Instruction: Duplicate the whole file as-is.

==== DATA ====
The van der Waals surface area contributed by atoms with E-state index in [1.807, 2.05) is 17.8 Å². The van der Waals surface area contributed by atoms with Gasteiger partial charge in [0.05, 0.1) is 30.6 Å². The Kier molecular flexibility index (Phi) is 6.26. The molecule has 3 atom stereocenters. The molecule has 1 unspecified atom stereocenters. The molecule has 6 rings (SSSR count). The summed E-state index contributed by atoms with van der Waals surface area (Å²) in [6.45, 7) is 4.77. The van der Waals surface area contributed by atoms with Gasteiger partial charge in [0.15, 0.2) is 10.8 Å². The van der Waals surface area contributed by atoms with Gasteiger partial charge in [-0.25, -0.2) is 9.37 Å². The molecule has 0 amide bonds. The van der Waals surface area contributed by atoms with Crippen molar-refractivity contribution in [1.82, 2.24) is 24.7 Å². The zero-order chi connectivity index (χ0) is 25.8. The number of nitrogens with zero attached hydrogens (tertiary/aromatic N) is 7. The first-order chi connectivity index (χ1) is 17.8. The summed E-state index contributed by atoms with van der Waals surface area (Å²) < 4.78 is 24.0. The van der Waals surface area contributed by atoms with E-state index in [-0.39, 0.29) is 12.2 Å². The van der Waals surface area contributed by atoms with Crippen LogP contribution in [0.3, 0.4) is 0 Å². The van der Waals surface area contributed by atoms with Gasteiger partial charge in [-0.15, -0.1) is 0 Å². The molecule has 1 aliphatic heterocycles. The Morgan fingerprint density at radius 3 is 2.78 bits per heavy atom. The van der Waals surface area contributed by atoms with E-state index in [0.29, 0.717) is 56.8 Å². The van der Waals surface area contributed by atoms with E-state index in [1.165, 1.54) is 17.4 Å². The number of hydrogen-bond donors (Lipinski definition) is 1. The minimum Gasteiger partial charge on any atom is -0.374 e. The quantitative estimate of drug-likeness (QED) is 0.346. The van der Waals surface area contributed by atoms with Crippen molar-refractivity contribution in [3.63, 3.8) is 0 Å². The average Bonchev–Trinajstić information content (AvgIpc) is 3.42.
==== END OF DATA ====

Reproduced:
The van der Waals surface area contributed by atoms with E-state index in [1.807, 2.05) is 17.8 Å². The van der Waals surface area contributed by atoms with Gasteiger partial charge in [0.05, 0.1) is 30.6 Å². The Kier molecular flexibility index (Phi) is 6.26. The molecule has 3 atom stereocenters. The molecule has 1 unspecified atom stereocenters. The molecule has 6 rings (SSSR count). The summed E-state index contributed by atoms with van der Waals surface area (Å²) in [6.45, 7) is 4.77. The van der Waals surface area contributed by atoms with Gasteiger partial charge in [0.15, 0.2) is 10.8 Å². The van der Waals surface area contributed by atoms with Gasteiger partial charge in [-0.25, -0.2) is 9.37 Å². The molecule has 0 amide bonds. The van der Waals surface area contributed by atoms with Crippen molar-refractivity contribution in [1.82, 2.24) is 24.7 Å². The zero-order chi connectivity index (χ0) is 25.8. The number of nitrogens with zero attached hydrogens (tertiary/aromatic N) is 7. The first-order chi connectivity index (χ1) is 17.8. The summed E-state index contributed by atoms with van der Waals surface area (Å²) < 4.78 is 24.0. The van der Waals surface area contributed by atoms with E-state index in [-0.39, 0.29) is 12.2 Å². The van der Waals surface area contributed by atoms with Crippen LogP contribution in [0.3, 0.4) is 0 Å². The van der Waals surface area contributed by atoms with Gasteiger partial charge in [-0.15, -0.1) is 0 Å². The molecule has 1 aliphatic heterocycles. The Morgan fingerprint density at radius 3 is 2.78 bits per heavy atom. The van der Waals surface area contributed by atoms with E-state index in [0.29, 0.717) is 56.8 Å². The van der Waals surface area contributed by atoms with E-state index in [1.165, 1.54) is 17.4 Å². The number of hydrogen-bond donors (Lipinski definition) is 1. The minimum Gasteiger partial charge on any atom is -0.374 e. The quantitative estimate of drug-likeness (QED) is 0.346. The van der Waals surface area contributed by atoms with Crippen molar-refractivity contribution in [3.63, 3.8) is 0 Å². The average Bonchev–Trinajstić information content (AvgIpc) is 3.42.